Help stop the spread of coronavirus: 5 steps to proper handwashing

Handwashing is our first line of defense against disease, including coronavirus (COVID-19) and the flu. According to the Centers for Disease Control and Prevention (CDC), washing your hands “is one of the best ways to remove germs, avoid getting sick, and prevent the spread of germs to others.”

You’ve probably heard a lot about handwashing lately with the spread of COVID-19, but stick around. There’s a right way and a wrong way to wash your hands—and 95 percent of people are doing it wrong—according to a study published in the Journal of Environmental Health. If you’re spending any time at the sink, you might as well make your efforts worthwhile.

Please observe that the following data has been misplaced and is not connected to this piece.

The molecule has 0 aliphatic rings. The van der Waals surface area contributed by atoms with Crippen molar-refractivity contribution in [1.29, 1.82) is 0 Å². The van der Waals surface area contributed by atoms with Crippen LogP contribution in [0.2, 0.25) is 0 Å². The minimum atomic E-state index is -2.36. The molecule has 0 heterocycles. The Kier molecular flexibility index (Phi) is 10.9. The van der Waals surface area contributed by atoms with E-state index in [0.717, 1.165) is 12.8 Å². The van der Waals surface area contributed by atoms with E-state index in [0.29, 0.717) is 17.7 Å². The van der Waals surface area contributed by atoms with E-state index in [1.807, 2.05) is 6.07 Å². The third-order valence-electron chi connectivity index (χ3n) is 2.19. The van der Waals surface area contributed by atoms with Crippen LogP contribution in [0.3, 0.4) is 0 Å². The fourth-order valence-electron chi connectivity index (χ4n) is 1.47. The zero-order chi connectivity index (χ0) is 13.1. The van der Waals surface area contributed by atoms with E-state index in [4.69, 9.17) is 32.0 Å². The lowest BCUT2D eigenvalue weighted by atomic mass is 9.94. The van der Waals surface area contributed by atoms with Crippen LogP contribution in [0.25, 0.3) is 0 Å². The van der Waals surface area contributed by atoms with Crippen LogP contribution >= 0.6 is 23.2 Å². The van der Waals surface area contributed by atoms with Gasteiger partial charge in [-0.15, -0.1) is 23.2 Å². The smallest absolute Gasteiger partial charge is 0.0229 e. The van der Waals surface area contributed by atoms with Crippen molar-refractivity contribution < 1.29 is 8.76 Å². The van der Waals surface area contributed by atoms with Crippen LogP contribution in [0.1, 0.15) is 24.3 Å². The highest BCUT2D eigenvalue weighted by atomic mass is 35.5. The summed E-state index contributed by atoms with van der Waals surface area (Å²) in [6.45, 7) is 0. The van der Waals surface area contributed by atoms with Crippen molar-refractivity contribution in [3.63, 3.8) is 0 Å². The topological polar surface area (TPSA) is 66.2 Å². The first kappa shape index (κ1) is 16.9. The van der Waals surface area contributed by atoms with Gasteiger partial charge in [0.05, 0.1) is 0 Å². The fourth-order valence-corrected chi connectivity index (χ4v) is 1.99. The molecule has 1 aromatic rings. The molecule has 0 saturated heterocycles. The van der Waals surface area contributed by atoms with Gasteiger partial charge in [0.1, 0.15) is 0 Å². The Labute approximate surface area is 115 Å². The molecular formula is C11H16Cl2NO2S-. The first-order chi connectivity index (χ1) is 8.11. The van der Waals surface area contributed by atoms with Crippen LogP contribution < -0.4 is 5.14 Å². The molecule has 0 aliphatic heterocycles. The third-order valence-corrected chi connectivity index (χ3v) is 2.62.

So what’s the right way to wash your hands—you know, the way that will actually remove the infectious germs you’re trying to avoid? The CDC recommends the following five-step method. (Don’t worry, it only takes 20 seconds.)

The real way to wash your hands

Step 1: Wet

Wet your hands with warm or cold water—yes, cold works too!—then turn off the faucet and apply soap.

Step 2: Lather

Rub your hands together with the soap to work up a lather. Remember to get the backs of your hands, between your fingers, and under your nails—germs love to hide in these places.

Step 3: Scrub

Scrub your hands for at least 20 seconds. Hint: time yourself by singing “Happy Birthday” or the chorus from Lizzo’s “Truth Hurts.”

Step 4: Rinse

Rinse your hands well under running water.

Step 5: Dry

Dry your hands using a clean towel or air dryer. Don’t skip this step. Bacteria spread more easily when your hands are wet, so wiping them on dirty jeans or grabbing a door handle without drying your hands completely can undo the work you just did.

Adapted from the Centers for Disease Control and Prevention.